ROCKVILLE – The Montgomery County Council met for a regular session to work on legislation affecting communities in the area.
It was no coincidence that the first bill introduced for discussion was designed to directly address the wage gap for Montgomery County Employees. The County Council recognized March as Women’s History Month, and Councilman Evan Glass introduced his bill — the Montgomery County Pay Equity Act to highlight the wage disparity between men and women. The act prohibits employers from asking potential employees about their past salaries when interviewed for jobs.
Glass explained that when employers ask about past wages, they often use that information to determine future pay, which often results in employees ending up in a low-salary loop.
“Individuals become stuck in a cycle in which they quickly become undervalued — a cycle that disproportionately affects women at a statewide level,” Glass said. “We know that in Maryland women earn 79 cents to every dollar a man makes, and that figure is even worse for women of color.”
Even small wage gaps can amount to a great deal when allowed to multiply. Glass gave an example of a worker being shortchanged “only” $100 per paycheck. At first, this might simply seem like a nuisance, but over time the gap becomes significant, he said.
“Year after year that missing pay gap can become large enough to pay for a child’s college tuition,” he added. “Make no mistake about it, this is a real problem in Montgomery County.”
After the bill’s introduction to the council, it was co-sponsored by the other eight members and given unanimous support.
“I think this is a great step in the right direction here in the county,” Councilman Will Jawando said. “It’s inexcusable, and I was shocked when (Councilman Glass) told me this was the case here in Montgomery County.”
The next step for the County Pay Equity Act will be a public hearing on March 26.
Another issue addressed during the meeting was efforts toward improving renters’ rights in the county. Councilman Tom Hucker introduced the Tenant Health and Safety Act, which allows renters to terminate a lease agreement with 30 days’ notice if they are living in unsafe or unhealthy conditions.
The bill states that if the landlord does not address problems such as mold, insect or rodent infestations, or other unhealthy living conditions, the renter would be allowed to move without having to pay a hefty fine for violating the lease agreement.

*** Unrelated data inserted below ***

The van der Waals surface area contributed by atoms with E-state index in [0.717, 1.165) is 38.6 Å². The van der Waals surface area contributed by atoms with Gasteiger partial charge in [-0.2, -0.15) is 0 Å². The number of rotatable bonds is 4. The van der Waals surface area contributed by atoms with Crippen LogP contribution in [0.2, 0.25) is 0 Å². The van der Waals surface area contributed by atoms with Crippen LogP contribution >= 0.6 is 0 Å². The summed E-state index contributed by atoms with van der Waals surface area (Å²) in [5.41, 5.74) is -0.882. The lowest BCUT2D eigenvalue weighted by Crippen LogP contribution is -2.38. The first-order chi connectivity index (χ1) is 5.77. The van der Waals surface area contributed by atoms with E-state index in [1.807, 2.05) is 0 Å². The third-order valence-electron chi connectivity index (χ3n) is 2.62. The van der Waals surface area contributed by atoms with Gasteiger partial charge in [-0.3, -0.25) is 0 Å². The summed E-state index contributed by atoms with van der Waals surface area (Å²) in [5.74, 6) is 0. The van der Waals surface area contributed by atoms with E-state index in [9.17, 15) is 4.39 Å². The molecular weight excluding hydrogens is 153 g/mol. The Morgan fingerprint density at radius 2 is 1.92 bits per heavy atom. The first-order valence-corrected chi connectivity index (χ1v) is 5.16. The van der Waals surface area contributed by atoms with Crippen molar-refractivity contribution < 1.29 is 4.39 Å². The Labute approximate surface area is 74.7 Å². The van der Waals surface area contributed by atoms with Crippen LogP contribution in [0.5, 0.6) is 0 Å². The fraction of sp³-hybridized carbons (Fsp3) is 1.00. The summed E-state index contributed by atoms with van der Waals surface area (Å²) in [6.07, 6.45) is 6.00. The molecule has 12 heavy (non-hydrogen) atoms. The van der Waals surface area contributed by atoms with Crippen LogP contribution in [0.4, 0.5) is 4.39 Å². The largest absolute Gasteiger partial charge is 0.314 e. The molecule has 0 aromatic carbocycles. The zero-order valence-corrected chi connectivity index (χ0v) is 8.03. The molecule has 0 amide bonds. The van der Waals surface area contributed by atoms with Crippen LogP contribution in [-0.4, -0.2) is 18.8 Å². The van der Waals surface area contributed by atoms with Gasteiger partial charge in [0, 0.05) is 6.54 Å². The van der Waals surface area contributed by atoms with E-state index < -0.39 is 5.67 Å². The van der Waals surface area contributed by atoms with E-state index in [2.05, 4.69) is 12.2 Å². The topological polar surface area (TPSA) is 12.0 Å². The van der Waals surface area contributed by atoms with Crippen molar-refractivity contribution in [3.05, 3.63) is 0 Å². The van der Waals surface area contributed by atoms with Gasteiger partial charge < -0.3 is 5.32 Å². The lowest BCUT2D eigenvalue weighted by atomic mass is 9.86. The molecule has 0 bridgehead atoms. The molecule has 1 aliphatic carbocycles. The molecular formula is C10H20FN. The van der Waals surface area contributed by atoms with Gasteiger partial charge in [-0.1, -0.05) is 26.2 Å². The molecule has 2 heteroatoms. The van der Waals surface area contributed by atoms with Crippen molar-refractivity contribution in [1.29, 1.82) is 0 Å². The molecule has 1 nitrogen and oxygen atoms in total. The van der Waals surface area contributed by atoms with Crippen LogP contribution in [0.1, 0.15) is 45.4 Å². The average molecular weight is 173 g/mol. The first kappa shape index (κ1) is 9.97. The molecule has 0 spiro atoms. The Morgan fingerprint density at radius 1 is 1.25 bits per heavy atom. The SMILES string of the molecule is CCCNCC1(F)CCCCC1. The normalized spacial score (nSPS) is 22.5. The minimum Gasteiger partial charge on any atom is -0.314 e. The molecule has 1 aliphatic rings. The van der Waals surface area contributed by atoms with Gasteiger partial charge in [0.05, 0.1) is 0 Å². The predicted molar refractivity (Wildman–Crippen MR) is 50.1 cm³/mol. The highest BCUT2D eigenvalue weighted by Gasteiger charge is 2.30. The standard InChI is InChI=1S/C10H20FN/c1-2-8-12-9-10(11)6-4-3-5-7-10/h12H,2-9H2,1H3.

The Tenant Health and Safety Act, according to the councilman, was born out out of efforts to increase renters’ protection in recent years. The county has required more frequent housing inspections and added nine new inspectors to check the livability of buildings in Montgomery County.
“One result of these stepped-up inspections is the recent finding by our DHCA of more than 2,500 violations at the Enclave Apartments in Silver Spring,” Councilman Hucker said.
DHCA is the Department of Housing and Community Affairs.
Findings like these have helped shape laws that list mold as a violation of a healthy living environment. It presence has been linked to breathing issues like asthma in children, along with headaches and nausea, Hucker said.
“I believe any county residents should not be living in any unsafe and unhealthful conditions,” Hucker said. “And to free themselves from these conditions they shouldn’t have to pay a huge fee just to move out and into an apartment that doesn’t make themselves and their children sick.”
Hucker received support for the bill by other council members as well. Councilman Andrew Friedson explained that he bill is designed to weed out only the bad landlords by enforcing healthy living conditions.
“I think it’s a good example of dealing with these issues with a scalpel as opposed to a hammer,” Friedson said. “It’s quite clear that there is a small number of bad landlords, and most landlords are good. They want to treat their folks well; they want their properties to increase in value.”
He went on to explain that by protecting the good landlords, the council can also protect the families that live under their management. The bill, he said, continues the council’s work towards healthy and safe living conditions for everyone in Montgomery County.
The Tenant Health and Safety Act is expected to be discussed in a public hearing at the end of the month and will undergo a work session in mid-to-late May.
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